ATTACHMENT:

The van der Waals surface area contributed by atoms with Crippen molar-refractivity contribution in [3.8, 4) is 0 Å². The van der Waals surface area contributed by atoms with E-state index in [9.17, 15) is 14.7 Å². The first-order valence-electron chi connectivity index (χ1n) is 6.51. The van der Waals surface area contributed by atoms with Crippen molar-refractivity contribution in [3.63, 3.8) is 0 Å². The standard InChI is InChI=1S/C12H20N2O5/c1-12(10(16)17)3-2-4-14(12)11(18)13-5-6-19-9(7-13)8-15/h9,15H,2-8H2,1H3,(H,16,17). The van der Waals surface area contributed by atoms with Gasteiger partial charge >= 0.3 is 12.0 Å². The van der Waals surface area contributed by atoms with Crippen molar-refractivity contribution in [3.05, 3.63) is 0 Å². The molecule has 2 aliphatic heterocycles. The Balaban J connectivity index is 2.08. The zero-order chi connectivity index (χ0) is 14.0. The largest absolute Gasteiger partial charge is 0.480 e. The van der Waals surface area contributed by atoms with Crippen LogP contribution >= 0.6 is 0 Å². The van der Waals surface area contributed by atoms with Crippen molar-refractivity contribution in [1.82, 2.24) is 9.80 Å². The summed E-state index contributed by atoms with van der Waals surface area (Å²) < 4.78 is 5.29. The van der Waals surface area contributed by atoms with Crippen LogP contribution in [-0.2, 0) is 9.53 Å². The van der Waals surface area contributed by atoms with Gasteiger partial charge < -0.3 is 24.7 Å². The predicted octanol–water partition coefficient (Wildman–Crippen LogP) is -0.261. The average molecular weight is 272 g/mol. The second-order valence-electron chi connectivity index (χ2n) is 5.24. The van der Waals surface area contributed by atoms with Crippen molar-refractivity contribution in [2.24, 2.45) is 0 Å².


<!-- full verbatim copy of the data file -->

The van der Waals surface area contributed by atoms with Crippen molar-refractivity contribution in [3.8, 4) is 0 Å². The van der Waals surface area contributed by atoms with E-state index in [9.17, 15) is 14.7 Å². The first-order valence-electron chi connectivity index (χ1n) is 6.51. The van der Waals surface area contributed by atoms with Crippen molar-refractivity contribution in [3.63, 3.8) is 0 Å². The standard InChI is InChI=1S/C12H20N2O5/c1-12(10(16)17)3-2-4-14(12)11(18)13-5-6-19-9(7-13)8-15/h9,15H,2-8H2,1H3,(H,16,17). The van der Waals surface area contributed by atoms with Gasteiger partial charge >= 0.3 is 12.0 Å². The van der Waals surface area contributed by atoms with Crippen molar-refractivity contribution in [3.05, 3.63) is 0 Å². The molecule has 2 aliphatic heterocycles. The Balaban J connectivity index is 2.08. The zero-order chi connectivity index (χ0) is 14.0. The largest absolute Gasteiger partial charge is 0.480 e. The van der Waals surface area contributed by atoms with Crippen LogP contribution >= 0.6 is 0 Å². The van der Waals surface area contributed by atoms with Crippen molar-refractivity contribution in [1.82, 2.24) is 9.80 Å². The summed E-state index contributed by atoms with van der Waals surface area (Å²) < 4.78 is 5.29. The van der Waals surface area contributed by atoms with Crippen LogP contribution in [-0.2, 0) is 9.53 Å². The van der Waals surface area contributed by atoms with Gasteiger partial charge < -0.3 is 24.7 Å². The predicted octanol–water partition coefficient (Wildman–Crippen LogP) is -0.261. The average molecular weight is 272 g/mol. The second-order valence-electron chi connectivity index (χ2n) is 5.24. The van der Waals surface area contributed by atoms with Crippen molar-refractivity contribution in [2.24, 2.45) is 0 Å².